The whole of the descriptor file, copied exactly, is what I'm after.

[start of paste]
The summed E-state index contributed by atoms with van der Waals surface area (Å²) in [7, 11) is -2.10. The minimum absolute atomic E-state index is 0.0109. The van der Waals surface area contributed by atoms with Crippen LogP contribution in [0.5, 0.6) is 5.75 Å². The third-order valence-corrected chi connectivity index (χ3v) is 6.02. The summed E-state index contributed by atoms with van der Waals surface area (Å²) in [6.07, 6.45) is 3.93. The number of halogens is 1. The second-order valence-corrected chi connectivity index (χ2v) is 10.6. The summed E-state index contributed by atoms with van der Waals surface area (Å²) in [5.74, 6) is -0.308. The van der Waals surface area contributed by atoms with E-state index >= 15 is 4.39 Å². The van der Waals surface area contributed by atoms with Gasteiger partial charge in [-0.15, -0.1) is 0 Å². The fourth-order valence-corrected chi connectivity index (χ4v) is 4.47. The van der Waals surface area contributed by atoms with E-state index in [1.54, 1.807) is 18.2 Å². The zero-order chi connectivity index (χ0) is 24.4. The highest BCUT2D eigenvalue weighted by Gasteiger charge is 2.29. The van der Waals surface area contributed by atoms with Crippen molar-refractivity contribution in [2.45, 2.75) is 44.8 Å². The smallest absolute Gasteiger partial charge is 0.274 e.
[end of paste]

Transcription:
The summed E-state index contributed by atoms with van der Waals surface area (Å²) in [7, 11) is -2.10. The minimum absolute atomic E-state index is 0.0109. The van der Waals surface area contributed by atoms with Crippen LogP contribution in [0.5, 0.6) is 5.75 Å². The third-order valence-corrected chi connectivity index (χ3v) is 6.02. The summed E-state index contributed by atoms with van der Waals surface area (Å²) in [6.07, 6.45) is 3.93. The number of halogens is 1. The second-order valence-corrected chi connectivity index (χ2v) is 10.6. The summed E-state index contributed by atoms with van der Waals surface area (Å²) in [5.74, 6) is -0.308. The van der Waals surface area contributed by atoms with E-state index >= 15 is 4.39 Å². The van der Waals surface area contributed by atoms with Gasteiger partial charge in [-0.15, -0.1) is 0 Å². The fourth-order valence-corrected chi connectivity index (χ4v) is 4.47. The van der Waals surface area contributed by atoms with E-state index in [1.54, 1.807) is 18.2 Å². The zero-order chi connectivity index (χ0) is 24.4. The highest BCUT2D eigenvalue weighted by Gasteiger charge is 2.29. The van der Waals surface area contributed by atoms with Crippen molar-refractivity contribution in [2.45, 2.75) is 44.8 Å². The smallest absolute Gasteiger partial charge is 0.274 e.